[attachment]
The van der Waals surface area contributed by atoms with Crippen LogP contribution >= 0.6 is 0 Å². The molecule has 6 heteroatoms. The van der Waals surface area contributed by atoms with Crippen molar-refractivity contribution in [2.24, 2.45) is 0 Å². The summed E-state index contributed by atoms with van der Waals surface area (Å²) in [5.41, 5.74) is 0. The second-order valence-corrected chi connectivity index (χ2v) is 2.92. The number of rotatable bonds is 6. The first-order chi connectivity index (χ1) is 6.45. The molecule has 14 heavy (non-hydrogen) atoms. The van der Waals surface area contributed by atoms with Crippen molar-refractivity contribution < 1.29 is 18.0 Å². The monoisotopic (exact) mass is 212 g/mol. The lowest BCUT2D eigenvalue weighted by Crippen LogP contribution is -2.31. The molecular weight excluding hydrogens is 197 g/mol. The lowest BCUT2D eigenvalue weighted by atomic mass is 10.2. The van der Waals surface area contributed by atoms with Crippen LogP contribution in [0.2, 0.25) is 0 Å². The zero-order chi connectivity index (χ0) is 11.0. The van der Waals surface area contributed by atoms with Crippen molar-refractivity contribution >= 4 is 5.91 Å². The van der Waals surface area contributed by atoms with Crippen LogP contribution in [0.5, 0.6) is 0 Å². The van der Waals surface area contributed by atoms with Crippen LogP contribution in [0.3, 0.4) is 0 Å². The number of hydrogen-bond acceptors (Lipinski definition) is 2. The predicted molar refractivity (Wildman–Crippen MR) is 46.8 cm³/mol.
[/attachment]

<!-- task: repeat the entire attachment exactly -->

The van der Waals surface area contributed by atoms with Crippen LogP contribution >= 0.6 is 0 Å². The molecule has 6 heteroatoms. The van der Waals surface area contributed by atoms with Crippen molar-refractivity contribution in [2.24, 2.45) is 0 Å². The summed E-state index contributed by atoms with van der Waals surface area (Å²) in [5.41, 5.74) is 0. The second-order valence-corrected chi connectivity index (χ2v) is 2.92. The number of rotatable bonds is 6. The first-order chi connectivity index (χ1) is 6.45. The molecule has 14 heavy (non-hydrogen) atoms. The van der Waals surface area contributed by atoms with Crippen molar-refractivity contribution < 1.29 is 18.0 Å². The monoisotopic (exact) mass is 212 g/mol. The lowest BCUT2D eigenvalue weighted by Crippen LogP contribution is -2.31. The molecular weight excluding hydrogens is 197 g/mol. The lowest BCUT2D eigenvalue weighted by atomic mass is 10.2. The van der Waals surface area contributed by atoms with Crippen LogP contribution in [0.2, 0.25) is 0 Å². The zero-order chi connectivity index (χ0) is 11.0. The van der Waals surface area contributed by atoms with Crippen molar-refractivity contribution >= 4 is 5.91 Å². The van der Waals surface area contributed by atoms with Crippen LogP contribution in [0.5, 0.6) is 0 Å². The van der Waals surface area contributed by atoms with Crippen LogP contribution in [0.3, 0.4) is 0 Å². The number of hydrogen-bond acceptors (Lipinski definition) is 2. The predicted molar refractivity (Wildman–Crippen MR) is 46.8 cm³/mol.